Controlling raised blood pressure in the Americas is one of the key strategies to reduce the burden of cardiovascular diseases. Four countries in the Region of the Americas - Barbados, Chile, Colombia and Cuba- are implementing an innovative approach with the support of PAHO and CDC, which has shown promising results in improving the rates of hypertension control.
In order to address the low rates of hypertension control in the region, and help countries to reach the global target of 25% relative reduction in the prevalence of raised blood pressure by 2025, PAHO and CDC developed the Standardized Hypertension Treatment Project (SHTP) in 2013. The project was based on successful experiences from the USA and Canada which showed that improvements in hypertension control can be achieved using an innovative approach that includes a simplified and evidence -based treatment algorithm, the availability and affordability of a core set of high quality medications, a registry of hypertensive patients for monitoring and performance evaluation, and task sharing or task redistribution among the members of the primary care team.
In Barbados, the University of West Indies and the Healthy Caribbean Coalition worked with the Ministry of Health to pilot the SHTP in two public health clinics, in collaboration with PAHO and CDC. The intervention put into place the elements mentioned above and after the end of the two-year pilot, hypertension control improved in 66% of the hypertensive population served, from a baseline of 51%.
Based on two main selection criteria: 1) Presence of a primary care system and 2) political commitment, PAHO with support from CDC, provided technical cooperation to implement the hypertension treatment project in three additional countries: Chile, Colombia and Cuba in typical health centers. In Cuba, after one year of implementing the project in the Province of Matanzas, hypertension control rates have gone from 59% to 68% in the population served. This outcome has prompted the adoption of the simplified treatment algorithm into the newly revised national clinical guidelines for hypertension management. Therefore, primary care teams throughout the country will have a new evidence-based tool to control hypertension.
In Chile, the project has achieved higher rates of control among treated hypertensives which have gone from 59% to 65% in one of the clinics and from 85% to 87% in the other clinic.Additionally, patient aggregate data are being utilized to provide timely feedback to primary health care teams on the performance of their health center on key hypertension indicators and to promote performance improvement. Also, the project has led to the reduction of policy barriers to the introduction of combination drugs in the country by piloting a fixed-dose combination that lowers patient barriers to adherence. Lastly, Colombia has registered a substantial change in hypertension control rates among patients in the demonstration centers where rates have increased from 46% to 78% during a 20- month period.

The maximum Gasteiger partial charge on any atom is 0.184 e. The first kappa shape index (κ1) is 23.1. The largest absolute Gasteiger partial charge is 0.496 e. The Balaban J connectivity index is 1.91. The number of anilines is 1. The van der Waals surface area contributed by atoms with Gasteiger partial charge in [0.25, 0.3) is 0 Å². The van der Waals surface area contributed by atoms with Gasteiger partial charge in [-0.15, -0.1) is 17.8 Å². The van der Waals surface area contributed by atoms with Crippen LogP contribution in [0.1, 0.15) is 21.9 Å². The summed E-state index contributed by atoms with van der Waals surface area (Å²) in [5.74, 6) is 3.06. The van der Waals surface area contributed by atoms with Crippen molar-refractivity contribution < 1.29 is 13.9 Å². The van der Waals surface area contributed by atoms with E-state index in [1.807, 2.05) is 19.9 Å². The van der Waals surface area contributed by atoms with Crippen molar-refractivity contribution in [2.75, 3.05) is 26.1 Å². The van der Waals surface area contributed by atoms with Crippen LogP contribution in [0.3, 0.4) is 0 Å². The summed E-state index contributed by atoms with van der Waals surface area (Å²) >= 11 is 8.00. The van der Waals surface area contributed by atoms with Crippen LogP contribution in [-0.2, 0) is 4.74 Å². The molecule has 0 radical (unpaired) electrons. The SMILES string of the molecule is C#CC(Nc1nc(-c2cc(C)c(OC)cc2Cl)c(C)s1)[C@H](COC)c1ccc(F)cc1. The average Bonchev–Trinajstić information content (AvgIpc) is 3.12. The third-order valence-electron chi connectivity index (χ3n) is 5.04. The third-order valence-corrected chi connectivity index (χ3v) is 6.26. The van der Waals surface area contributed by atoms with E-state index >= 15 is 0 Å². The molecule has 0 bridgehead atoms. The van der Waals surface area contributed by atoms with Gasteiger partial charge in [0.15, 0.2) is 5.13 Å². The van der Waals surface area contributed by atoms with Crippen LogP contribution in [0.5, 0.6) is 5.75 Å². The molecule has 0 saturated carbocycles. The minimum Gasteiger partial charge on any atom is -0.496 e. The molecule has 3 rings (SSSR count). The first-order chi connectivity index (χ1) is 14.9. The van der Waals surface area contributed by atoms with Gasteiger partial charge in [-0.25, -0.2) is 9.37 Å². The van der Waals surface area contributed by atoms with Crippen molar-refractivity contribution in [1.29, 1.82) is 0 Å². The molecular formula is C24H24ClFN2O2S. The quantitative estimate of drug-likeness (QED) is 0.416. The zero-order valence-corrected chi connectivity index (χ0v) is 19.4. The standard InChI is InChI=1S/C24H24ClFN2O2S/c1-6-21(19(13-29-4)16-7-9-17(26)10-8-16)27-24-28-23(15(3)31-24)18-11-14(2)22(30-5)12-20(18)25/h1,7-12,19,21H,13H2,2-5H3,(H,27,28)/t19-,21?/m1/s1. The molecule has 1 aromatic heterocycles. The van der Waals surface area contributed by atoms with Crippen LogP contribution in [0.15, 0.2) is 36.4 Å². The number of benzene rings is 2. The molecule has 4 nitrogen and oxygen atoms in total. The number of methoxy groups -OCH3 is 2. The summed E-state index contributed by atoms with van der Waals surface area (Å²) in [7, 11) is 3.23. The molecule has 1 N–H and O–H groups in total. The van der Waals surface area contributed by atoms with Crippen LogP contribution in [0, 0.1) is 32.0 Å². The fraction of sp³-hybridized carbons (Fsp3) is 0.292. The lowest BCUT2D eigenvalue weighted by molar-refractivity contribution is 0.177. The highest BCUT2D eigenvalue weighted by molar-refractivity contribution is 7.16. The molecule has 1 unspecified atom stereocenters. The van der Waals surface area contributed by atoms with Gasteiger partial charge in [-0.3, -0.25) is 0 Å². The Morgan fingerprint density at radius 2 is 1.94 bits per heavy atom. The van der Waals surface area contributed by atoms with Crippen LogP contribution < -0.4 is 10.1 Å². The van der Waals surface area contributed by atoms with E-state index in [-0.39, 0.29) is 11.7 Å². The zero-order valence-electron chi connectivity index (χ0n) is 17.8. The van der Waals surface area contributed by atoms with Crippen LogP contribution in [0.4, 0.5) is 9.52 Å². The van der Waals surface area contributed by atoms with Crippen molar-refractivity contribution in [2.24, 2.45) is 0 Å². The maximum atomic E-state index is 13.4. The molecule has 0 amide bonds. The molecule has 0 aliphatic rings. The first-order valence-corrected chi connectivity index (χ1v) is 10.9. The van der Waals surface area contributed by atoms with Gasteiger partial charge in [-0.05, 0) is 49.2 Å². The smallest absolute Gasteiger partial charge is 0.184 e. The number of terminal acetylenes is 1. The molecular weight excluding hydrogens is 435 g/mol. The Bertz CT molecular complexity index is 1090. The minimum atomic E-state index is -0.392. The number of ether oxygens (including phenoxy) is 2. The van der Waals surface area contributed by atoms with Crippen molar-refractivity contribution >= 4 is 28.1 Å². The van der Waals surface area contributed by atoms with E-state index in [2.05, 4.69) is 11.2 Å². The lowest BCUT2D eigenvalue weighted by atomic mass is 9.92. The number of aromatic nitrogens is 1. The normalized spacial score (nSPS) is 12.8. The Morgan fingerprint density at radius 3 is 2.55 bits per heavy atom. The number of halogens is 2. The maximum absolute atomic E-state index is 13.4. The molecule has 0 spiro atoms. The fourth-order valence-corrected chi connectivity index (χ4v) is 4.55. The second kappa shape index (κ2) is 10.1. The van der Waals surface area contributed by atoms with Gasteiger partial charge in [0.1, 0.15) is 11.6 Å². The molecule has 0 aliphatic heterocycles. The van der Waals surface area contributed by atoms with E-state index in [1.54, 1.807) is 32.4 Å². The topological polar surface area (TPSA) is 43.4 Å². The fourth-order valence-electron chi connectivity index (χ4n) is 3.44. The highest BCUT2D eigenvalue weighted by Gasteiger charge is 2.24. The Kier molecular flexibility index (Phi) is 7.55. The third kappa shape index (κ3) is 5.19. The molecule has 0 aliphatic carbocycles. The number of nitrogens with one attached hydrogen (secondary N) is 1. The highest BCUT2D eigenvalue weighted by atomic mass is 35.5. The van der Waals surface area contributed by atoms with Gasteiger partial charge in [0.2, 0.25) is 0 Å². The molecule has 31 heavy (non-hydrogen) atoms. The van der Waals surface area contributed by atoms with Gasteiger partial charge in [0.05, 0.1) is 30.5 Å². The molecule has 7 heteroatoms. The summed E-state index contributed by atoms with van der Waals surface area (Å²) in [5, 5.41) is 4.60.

Improvement of hypertension control rates
In all countries, the intervention has led to increased blood pressure control rates at demonstration sites in a short time period. An important breakthrough has been achieving consensus on newly developed standardized simplified treatment algorithms. Bringing diverse stakeholders together from public health, academia, scientific societies and international consultants, each country worked intensely to simplify complex clinical guidelines into a more practical evidence-based algorithm. Clinical guides often provide doctors with such vast number of pharmacological treatment options leaving a physician with the possibility of prescribing even up to 50 different medications in over 100 different combinations, but the standardized algorithms simplify treatment to fewer core set of medications. This simplification increases compliance and helps the entire primary care team better understand the treatment.
These early results come from a limited number of sites and promise improved hypertension control to a broader population with scale up efforts. The PAHO approach utilizes hypertension as an entry point to cardiovascular disease care. In alignment with Global HEARTS, this focus can help primary care teams to transition into broader health care system changes in a stepwise approach.